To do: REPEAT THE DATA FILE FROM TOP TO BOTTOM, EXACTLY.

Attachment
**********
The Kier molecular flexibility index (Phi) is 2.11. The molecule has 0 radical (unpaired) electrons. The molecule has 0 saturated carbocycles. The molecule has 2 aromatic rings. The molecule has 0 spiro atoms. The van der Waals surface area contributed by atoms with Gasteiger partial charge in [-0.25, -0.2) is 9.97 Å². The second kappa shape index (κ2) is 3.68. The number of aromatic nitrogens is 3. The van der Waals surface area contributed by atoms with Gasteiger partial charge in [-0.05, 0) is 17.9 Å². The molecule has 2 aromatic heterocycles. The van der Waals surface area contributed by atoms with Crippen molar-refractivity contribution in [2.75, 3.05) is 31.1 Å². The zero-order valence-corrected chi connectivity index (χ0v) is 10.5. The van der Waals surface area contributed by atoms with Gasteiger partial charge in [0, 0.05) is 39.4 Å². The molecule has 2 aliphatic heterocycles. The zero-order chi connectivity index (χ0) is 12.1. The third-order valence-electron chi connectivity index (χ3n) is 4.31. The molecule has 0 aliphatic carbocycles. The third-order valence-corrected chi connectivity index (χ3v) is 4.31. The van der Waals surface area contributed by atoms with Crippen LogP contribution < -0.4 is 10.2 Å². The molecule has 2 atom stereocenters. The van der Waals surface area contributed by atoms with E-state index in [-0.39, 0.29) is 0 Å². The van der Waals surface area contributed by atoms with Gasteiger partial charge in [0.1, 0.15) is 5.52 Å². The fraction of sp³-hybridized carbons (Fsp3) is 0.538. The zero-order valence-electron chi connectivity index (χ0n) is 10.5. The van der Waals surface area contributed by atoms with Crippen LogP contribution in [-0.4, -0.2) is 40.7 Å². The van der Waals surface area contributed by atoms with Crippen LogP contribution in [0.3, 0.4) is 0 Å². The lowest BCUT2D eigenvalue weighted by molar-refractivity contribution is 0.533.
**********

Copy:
The Kier molecular flexibility index (Phi) is 2.11. The molecule has 0 radical (unpaired) electrons. The molecule has 0 saturated carbocycles. The molecule has 2 aromatic rings. The molecule has 0 spiro atoms. The van der Waals surface area contributed by atoms with Gasteiger partial charge in [-0.25, -0.2) is 9.97 Å². The second kappa shape index (κ2) is 3.68. The number of aromatic nitrogens is 3. The van der Waals surface area contributed by atoms with Gasteiger partial charge in [-0.05, 0) is 17.9 Å². The molecule has 2 aromatic heterocycles. The van der Waals surface area contributed by atoms with Crippen molar-refractivity contribution in [2.75, 3.05) is 31.1 Å². The zero-order valence-corrected chi connectivity index (χ0v) is 10.5. The van der Waals surface area contributed by atoms with Gasteiger partial charge in [0, 0.05) is 39.4 Å². The molecule has 2 aliphatic heterocycles. The zero-order chi connectivity index (χ0) is 12.1. The third-order valence-electron chi connectivity index (χ3n) is 4.31. The molecule has 0 aliphatic carbocycles. The third-order valence-corrected chi connectivity index (χ3v) is 4.31. The van der Waals surface area contributed by atoms with Crippen LogP contribution < -0.4 is 10.2 Å². The molecule has 2 atom stereocenters. The van der Waals surface area contributed by atoms with E-state index in [-0.39, 0.29) is 0 Å². The van der Waals surface area contributed by atoms with Gasteiger partial charge in [0.1, 0.15) is 5.52 Å². The fraction of sp³-hybridized carbons (Fsp3) is 0.538. The zero-order valence-electron chi connectivity index (χ0n) is 10.5. The van der Waals surface area contributed by atoms with Crippen LogP contribution in [-0.4, -0.2) is 40.7 Å². The van der Waals surface area contributed by atoms with Crippen LogP contribution in [0.3, 0.4) is 0 Å². The lowest BCUT2D eigenvalue weighted by molar-refractivity contribution is 0.533.